Azure’s themes are dark, but the atmospheres are not as dark as on the previous album. The arrangements are a bit more open and some of my Pop Rock influences are slowly forcing their way out into the open… and I’m quite OK with that. Also, I’m becoming more comfortable with the imperfections of my vocal style which leads me to be more honest with both the voice treatments (reverb) as well as the actual performances.

Have any of the songs been printed as Love The Ghost CDs or included in CD compilations? 

The first album is available as a CD ( and I have been included in two compilations: Paranoia Musique Vol.2 (2017) and Dark Europa (2018)

Are you currently looking for a record label deal?

I’m not actively looking for a deal, but as I write this I’m realizing that it would be great to have somebody promote and distribute my music so I can dedicate my time to “just” writing and recording it.

What do you see in the future for Love The Ghost?  Do you have any specific plans or goals, musically or otherwise?

I launched Love The Ghost with minimal expectations, in fact I only did it because the late Voe Saint-Clare (Angels of Liberty) accidentally heard one of my songs and encouraged me to get it out there. I followed his advice, the music was received well and I can’t describe how good it feels when I hear from someone from a distant land who appreciates what I do. I know I need to promote this stuff more, but it kinda clashes with my personality to push myself on to people, so I’m having a very tough time with it.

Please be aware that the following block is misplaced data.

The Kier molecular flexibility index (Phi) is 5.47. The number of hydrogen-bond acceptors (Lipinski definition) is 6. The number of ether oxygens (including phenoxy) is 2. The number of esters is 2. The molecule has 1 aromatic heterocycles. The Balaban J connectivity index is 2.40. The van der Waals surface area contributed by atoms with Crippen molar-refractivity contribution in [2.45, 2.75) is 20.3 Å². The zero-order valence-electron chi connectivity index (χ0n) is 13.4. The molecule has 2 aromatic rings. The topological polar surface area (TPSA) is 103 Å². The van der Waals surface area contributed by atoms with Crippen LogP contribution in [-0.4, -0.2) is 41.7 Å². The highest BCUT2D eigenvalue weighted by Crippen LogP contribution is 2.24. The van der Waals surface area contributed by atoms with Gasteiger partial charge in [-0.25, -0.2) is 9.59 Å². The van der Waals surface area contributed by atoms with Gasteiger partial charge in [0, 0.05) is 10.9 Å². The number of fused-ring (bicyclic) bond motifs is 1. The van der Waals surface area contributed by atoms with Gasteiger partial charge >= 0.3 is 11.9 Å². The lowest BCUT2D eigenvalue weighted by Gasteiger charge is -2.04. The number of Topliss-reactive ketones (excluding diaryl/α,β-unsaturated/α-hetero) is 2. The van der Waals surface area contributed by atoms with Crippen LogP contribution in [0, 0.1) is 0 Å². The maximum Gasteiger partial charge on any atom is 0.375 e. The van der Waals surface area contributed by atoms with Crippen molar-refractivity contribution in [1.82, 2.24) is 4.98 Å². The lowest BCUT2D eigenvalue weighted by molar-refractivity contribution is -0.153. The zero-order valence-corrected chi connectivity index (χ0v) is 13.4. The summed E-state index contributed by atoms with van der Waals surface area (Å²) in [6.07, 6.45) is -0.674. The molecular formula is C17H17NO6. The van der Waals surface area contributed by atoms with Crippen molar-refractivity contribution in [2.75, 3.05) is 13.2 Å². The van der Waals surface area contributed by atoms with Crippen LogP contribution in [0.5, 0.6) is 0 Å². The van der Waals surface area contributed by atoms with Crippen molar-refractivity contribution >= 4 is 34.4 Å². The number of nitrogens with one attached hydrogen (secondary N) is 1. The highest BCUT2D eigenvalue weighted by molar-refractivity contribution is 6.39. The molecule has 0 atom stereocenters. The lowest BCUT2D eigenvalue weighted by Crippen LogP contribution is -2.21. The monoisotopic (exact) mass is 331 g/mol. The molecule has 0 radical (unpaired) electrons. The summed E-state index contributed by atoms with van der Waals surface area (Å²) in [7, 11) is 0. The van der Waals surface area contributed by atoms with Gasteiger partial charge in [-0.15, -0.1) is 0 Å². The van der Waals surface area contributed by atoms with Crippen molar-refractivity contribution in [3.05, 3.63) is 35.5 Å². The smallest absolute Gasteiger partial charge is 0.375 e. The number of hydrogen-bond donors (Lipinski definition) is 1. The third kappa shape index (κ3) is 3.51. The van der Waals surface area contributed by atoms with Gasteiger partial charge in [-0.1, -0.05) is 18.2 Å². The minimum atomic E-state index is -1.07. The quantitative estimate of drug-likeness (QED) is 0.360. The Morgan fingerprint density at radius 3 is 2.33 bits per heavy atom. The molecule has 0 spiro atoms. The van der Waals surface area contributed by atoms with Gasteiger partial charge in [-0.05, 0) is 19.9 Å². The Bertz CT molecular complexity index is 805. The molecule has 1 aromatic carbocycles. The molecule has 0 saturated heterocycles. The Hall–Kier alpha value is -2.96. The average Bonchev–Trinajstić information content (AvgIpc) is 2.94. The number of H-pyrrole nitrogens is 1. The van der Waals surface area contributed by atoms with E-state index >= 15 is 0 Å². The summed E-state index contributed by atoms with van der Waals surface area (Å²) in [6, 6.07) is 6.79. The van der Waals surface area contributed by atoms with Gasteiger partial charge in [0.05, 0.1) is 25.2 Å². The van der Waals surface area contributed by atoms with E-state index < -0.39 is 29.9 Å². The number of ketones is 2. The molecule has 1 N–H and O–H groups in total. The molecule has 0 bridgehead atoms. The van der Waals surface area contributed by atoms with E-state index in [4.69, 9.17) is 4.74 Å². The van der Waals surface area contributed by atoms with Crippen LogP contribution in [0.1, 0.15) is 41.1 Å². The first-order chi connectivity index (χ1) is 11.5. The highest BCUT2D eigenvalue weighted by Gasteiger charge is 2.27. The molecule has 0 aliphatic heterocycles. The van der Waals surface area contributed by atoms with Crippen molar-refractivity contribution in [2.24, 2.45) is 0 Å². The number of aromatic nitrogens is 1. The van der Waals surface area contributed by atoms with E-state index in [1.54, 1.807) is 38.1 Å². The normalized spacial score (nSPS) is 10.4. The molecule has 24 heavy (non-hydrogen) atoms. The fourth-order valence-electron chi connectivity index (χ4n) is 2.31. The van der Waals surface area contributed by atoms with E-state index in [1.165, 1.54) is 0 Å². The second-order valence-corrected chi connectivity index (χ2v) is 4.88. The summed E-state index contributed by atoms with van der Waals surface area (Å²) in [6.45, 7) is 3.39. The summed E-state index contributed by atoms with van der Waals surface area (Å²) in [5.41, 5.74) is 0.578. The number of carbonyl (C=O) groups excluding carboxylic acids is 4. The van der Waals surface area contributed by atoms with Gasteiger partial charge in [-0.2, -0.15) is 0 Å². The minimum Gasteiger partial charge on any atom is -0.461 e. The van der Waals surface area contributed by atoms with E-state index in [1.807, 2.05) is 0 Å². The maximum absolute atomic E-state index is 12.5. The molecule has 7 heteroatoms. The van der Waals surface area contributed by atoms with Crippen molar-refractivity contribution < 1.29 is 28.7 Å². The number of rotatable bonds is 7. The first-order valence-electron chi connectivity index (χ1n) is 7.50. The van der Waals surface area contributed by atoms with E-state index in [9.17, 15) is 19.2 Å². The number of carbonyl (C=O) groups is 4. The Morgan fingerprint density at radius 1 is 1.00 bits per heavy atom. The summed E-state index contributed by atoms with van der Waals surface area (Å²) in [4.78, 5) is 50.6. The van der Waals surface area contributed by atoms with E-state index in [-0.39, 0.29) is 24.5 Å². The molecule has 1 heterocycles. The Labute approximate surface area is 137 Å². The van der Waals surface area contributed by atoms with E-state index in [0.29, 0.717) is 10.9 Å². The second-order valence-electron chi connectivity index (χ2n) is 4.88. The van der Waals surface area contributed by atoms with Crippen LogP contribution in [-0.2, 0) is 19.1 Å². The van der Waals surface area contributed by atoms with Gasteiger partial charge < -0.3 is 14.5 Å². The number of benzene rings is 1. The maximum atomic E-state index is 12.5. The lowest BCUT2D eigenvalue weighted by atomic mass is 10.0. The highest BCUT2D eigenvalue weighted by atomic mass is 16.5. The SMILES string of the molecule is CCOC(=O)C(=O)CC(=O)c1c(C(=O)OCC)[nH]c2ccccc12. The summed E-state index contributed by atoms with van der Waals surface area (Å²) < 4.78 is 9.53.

Also, I understand that nowadays bands must tour and that by not playing live I’m literally doing everything wrong… but I once heard a great songwriter (the late Kevin Gilbert) say that “quality always finds a way to emerge”, so my only plan is to continue writing and recording music that I believe is worthwhile, and to let nature take its course.

Would you like to say anything to your fans?

A heartfelt Thank You to those who take the time to let me know you enjoy Love The Ghost.